Over-expression of SND2 in Arabidopsis caused up-regulation of the biosynthetic genes that encode components to initiate the formation of SCW (cellulose and lignin polymerization; Hussey et al. 2011). SND2, which occupies a central role in the transcriptional regulatory network for the SCW synthesis, also upregulates the MYB103 TF and SND1 when it is over-expressed. SND2 over-expression also negatively influences the fiber wall deposition in Arabidopsis; in contrast, its over-expression in Eucalyptus caused an increase in fiber cell area (Hussey et al. 2011). Hussey et al. (2011) also highlighted the importance of determining expression thresholds for SND2 over-expression that are optimal for an enhanced SCW deposition, since expression beyond the threshold led to co-suppression.

Rice OsSND2, a close homolog of AtSND2, was discovered to be associated with regulating SCW biosynthesis in rice and offered a scheme for engineering the green biomass production (Ye et al. 2018). OsSND2 is primarily expressed in the internodes and the panicles, and its over-expression results in up-regulation of SCW biosynthetic genes and increased cellulose content (Ye et al. 2018). Other potential candidates include SECONDARY WALL NAC DOMAIN PROTEINs (SWNs) regulating the formation of SCW in rice (OsSWNs). They are being used for engineering the cell wall in monocotyledonous forage crops applications. For instance, the OsSWN2S chimeric repressor, which has a very low ability for transcriptional activation, when driven by OsSWN1 (high transcriptional activation ability) promoter, results in a reduced cell wall thickening (sclerenchymatous cells) with low lignin and xylose contents (Yoshida et al. 2013). Similarly, Chai et al. (2015) reported that over-expression of OsSWN1 results in SCW-related gene expression with improved lignin and reduced sugar build-up in transgenic plants. Since OsSWN1-like genes are highly conserved in crops such as rice, sorghum, and switchgrass, this indicates the potential of exploiting the OsSWN1 orthologs in other crop species used as food and fodder (Chai et al. 2015).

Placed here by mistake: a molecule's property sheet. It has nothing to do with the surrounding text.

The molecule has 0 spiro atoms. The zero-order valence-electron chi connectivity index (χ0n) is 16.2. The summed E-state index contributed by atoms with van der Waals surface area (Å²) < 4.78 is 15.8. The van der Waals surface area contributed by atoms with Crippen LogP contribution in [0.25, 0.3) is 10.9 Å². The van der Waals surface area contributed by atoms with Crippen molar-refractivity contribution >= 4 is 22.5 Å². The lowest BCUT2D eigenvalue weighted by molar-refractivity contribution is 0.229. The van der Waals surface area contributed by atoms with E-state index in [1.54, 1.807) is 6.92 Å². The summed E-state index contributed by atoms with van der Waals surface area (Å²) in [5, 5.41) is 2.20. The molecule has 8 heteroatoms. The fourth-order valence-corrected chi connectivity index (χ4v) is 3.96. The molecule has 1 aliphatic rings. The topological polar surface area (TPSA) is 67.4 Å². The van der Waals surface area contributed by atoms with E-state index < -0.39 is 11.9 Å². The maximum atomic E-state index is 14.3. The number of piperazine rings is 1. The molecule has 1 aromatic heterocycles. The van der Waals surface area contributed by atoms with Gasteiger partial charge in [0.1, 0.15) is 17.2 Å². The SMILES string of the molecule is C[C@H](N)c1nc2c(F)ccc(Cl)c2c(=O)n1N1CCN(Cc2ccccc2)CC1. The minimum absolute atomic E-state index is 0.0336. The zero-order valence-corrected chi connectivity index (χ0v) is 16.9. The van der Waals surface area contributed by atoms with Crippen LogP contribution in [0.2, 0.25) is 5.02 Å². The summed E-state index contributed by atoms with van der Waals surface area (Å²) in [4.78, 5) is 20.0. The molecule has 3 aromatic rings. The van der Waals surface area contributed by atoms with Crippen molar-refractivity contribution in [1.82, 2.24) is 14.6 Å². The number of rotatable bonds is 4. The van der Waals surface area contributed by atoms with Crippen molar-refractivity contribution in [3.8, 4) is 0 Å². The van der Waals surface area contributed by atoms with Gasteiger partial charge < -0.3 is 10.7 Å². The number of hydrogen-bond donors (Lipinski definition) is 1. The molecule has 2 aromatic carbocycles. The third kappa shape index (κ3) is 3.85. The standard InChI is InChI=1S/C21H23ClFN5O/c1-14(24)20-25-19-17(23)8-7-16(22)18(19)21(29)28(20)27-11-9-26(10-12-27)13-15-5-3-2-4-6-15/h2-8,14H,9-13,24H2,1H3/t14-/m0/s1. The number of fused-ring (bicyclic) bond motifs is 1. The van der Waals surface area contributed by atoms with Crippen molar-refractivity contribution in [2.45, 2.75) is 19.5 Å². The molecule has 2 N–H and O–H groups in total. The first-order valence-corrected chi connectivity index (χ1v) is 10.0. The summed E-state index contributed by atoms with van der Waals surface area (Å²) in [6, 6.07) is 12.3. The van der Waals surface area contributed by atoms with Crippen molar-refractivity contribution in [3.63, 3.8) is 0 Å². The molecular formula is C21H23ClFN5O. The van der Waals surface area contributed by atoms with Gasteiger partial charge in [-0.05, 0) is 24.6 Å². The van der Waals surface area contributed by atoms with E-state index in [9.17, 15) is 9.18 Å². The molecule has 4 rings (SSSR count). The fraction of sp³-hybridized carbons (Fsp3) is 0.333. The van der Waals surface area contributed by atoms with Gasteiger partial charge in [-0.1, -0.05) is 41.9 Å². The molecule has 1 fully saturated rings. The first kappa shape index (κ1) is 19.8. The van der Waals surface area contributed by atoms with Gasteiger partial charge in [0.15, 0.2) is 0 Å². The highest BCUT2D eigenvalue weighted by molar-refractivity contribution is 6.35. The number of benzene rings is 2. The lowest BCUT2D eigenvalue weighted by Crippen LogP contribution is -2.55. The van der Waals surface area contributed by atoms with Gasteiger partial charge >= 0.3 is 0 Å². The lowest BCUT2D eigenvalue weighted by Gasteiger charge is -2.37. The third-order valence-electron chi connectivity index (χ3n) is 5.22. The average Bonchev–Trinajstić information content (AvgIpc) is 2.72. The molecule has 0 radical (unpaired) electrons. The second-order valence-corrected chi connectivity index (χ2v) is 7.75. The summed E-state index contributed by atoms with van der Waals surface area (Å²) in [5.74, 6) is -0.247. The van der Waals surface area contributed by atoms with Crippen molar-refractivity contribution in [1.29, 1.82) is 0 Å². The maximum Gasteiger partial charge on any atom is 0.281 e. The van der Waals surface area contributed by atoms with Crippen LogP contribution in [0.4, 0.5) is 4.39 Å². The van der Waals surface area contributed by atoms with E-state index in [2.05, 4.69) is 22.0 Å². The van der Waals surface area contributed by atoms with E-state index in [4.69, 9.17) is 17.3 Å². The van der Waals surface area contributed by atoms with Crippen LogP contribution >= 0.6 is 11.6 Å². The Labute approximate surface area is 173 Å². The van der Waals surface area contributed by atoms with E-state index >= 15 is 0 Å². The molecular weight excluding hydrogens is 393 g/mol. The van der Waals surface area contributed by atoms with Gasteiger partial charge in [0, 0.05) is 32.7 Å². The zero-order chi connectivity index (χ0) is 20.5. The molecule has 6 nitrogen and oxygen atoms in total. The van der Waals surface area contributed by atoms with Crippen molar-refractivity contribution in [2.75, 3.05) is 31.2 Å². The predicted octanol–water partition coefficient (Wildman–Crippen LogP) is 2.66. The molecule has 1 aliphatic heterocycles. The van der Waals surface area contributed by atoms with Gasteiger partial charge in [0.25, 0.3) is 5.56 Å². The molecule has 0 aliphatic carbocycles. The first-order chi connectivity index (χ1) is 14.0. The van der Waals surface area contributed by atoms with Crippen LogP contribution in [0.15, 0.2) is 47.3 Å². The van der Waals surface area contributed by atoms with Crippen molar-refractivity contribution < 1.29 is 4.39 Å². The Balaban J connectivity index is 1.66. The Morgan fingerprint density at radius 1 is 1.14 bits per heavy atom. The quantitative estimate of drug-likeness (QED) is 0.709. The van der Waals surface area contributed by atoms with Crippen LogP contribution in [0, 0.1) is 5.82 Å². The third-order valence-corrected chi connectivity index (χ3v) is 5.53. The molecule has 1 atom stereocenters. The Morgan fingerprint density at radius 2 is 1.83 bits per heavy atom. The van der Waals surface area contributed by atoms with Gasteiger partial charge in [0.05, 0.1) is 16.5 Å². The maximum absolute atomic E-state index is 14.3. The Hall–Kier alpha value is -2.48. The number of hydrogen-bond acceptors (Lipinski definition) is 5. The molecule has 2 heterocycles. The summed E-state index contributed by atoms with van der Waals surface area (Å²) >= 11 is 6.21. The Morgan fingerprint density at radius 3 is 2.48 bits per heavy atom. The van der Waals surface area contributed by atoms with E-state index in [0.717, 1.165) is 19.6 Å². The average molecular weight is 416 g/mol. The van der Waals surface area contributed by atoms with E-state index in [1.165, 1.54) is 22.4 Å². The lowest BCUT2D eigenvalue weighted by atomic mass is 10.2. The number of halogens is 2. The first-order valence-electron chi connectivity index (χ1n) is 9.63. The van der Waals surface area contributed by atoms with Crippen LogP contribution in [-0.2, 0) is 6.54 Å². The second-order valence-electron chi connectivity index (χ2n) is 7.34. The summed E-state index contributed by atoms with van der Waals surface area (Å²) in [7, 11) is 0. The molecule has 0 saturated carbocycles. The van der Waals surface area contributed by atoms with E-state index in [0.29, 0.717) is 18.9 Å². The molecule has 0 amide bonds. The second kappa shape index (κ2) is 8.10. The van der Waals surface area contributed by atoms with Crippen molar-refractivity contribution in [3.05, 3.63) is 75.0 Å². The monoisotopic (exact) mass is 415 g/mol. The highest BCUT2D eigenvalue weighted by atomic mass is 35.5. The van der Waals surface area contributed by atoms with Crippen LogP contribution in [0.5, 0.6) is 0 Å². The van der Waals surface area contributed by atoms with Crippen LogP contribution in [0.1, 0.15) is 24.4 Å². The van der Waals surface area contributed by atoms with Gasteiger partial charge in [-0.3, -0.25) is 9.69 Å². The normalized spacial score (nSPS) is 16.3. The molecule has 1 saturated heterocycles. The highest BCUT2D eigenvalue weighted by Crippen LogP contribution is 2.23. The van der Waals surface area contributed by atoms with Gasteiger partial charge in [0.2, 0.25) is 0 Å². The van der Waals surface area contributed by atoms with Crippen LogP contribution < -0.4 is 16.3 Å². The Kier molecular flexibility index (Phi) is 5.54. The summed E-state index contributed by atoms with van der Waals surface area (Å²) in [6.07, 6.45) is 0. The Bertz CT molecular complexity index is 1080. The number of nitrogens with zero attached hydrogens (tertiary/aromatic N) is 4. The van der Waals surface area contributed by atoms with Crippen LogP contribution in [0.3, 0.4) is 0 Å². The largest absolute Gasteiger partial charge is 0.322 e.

Zhao et al. (2010) identified genes responsible for SCW biosynthesis in the model legume M. truncatula. Insertion of Tnt1 retrotransposon in a NAM-like protein MtNST1 (NAC SECONDARY WALL THICKENING PROMOTING FACTOR 1) resulted in a reduced expression of cellulose, hemicellulose, and lignin biosynthetic genes. Hence, a lack of lignin in phloem fibers, decreased vascular lignin, and reduced cell wall polysaccharide content were found associated with loss of MtNST1 function (Zhao et al. 2010). Similarly, NST1 gene in M. truncatula that has lost the function mutation (T94K) produced no lignification in interfascicular fibers (nst1-3 mutant), as in the case of tnt1 transposon insertion alleles (Wang et al. 2011). T94K mutation in SND1 (Arabidopsis homolog) caused loss of target binding with the resultant incompetence to activate secondary wall synthesis genes. Moreover, SND1 expression undergoes positive feedback control from itself, and tethers directly to a conserved motif present in its promoter region (Wang et al. 2011).